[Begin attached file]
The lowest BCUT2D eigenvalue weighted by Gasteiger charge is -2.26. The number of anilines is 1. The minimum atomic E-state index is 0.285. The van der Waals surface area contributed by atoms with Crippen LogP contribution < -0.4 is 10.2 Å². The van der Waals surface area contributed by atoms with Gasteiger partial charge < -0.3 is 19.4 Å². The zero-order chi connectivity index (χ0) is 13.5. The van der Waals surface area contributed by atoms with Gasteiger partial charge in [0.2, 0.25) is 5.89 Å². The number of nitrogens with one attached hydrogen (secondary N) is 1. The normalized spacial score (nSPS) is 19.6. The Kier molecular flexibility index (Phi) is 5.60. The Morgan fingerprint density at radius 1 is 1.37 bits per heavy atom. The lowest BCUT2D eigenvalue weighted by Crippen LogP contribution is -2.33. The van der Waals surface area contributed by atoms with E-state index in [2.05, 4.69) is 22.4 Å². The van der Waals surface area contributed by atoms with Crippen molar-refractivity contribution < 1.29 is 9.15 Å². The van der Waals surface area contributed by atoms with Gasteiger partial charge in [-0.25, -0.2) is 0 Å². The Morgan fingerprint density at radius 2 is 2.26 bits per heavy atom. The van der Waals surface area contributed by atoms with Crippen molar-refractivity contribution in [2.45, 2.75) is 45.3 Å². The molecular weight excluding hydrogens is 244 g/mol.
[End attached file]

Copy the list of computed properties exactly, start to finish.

The lowest BCUT2D eigenvalue weighted by Gasteiger charge is -2.26. The number of anilines is 1. The minimum atomic E-state index is 0.285. The van der Waals surface area contributed by atoms with Crippen LogP contribution < -0.4 is 10.2 Å². The van der Waals surface area contributed by atoms with Gasteiger partial charge < -0.3 is 19.4 Å². The zero-order chi connectivity index (χ0) is 13.5. The van der Waals surface area contributed by atoms with Gasteiger partial charge in [0.2, 0.25) is 5.89 Å². The number of nitrogens with one attached hydrogen (secondary N) is 1. The normalized spacial score (nSPS) is 19.6. The Kier molecular flexibility index (Phi) is 5.60. The Morgan fingerprint density at radius 1 is 1.37 bits per heavy atom. The lowest BCUT2D eigenvalue weighted by Crippen LogP contribution is -2.33. The van der Waals surface area contributed by atoms with E-state index in [2.05, 4.69) is 22.4 Å². The van der Waals surface area contributed by atoms with Crippen molar-refractivity contribution < 1.29 is 9.15 Å². The van der Waals surface area contributed by atoms with Gasteiger partial charge in [-0.25, -0.2) is 0 Å². The Morgan fingerprint density at radius 2 is 2.26 bits per heavy atom. The van der Waals surface area contributed by atoms with Crippen molar-refractivity contribution in [2.45, 2.75) is 45.3 Å². The molecular weight excluding hydrogens is 244 g/mol.